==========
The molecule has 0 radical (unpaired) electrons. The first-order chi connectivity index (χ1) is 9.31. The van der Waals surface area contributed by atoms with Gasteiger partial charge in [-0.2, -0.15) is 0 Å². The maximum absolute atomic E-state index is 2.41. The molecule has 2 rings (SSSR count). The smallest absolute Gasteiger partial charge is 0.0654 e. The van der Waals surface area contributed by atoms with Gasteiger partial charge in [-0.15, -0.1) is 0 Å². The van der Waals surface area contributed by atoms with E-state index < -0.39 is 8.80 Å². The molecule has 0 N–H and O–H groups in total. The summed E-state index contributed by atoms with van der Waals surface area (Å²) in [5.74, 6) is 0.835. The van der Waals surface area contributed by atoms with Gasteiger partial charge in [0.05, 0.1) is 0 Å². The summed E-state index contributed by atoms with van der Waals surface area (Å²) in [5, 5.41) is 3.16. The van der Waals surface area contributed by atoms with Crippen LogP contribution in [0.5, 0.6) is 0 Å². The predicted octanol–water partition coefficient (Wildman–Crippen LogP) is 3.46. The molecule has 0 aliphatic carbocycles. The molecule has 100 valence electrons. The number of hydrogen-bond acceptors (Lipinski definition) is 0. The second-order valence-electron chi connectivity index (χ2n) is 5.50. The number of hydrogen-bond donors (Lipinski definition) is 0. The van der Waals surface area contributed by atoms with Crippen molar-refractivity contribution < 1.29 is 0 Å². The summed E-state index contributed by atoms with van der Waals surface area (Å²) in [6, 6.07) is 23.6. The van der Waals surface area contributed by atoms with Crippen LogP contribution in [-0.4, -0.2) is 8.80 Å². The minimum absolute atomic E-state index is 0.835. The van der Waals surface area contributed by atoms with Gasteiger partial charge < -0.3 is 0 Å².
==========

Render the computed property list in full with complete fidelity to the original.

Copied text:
The molecule has 0 radical (unpaired) electrons. The first-order chi connectivity index (χ1) is 9.31. The van der Waals surface area contributed by atoms with Gasteiger partial charge in [-0.2, -0.15) is 0 Å². The maximum absolute atomic E-state index is 2.41. The molecule has 2 rings (SSSR count). The smallest absolute Gasteiger partial charge is 0.0654 e. The van der Waals surface area contributed by atoms with Gasteiger partial charge in [-0.15, -0.1) is 0 Å². The van der Waals surface area contributed by atoms with E-state index < -0.39 is 8.80 Å². The molecule has 0 N–H and O–H groups in total. The summed E-state index contributed by atoms with van der Waals surface area (Å²) in [5.74, 6) is 0.835. The van der Waals surface area contributed by atoms with Gasteiger partial charge in [0.05, 0.1) is 0 Å². The summed E-state index contributed by atoms with van der Waals surface area (Å²) in [5, 5.41) is 3.16. The van der Waals surface area contributed by atoms with Crippen LogP contribution in [0.5, 0.6) is 0 Å². The predicted octanol–water partition coefficient (Wildman–Crippen LogP) is 3.46. The molecule has 0 aliphatic carbocycles. The molecule has 100 valence electrons. The number of hydrogen-bond acceptors (Lipinski definition) is 0. The second-order valence-electron chi connectivity index (χ2n) is 5.50. The number of hydrogen-bond donors (Lipinski definition) is 0. The van der Waals surface area contributed by atoms with Crippen molar-refractivity contribution < 1.29 is 0 Å². The summed E-state index contributed by atoms with van der Waals surface area (Å²) in [6, 6.07) is 23.6. The van der Waals surface area contributed by atoms with Crippen LogP contribution in [-0.4, -0.2) is 8.80 Å². The minimum absolute atomic E-state index is 0.835. The van der Waals surface area contributed by atoms with Gasteiger partial charge < -0.3 is 0 Å².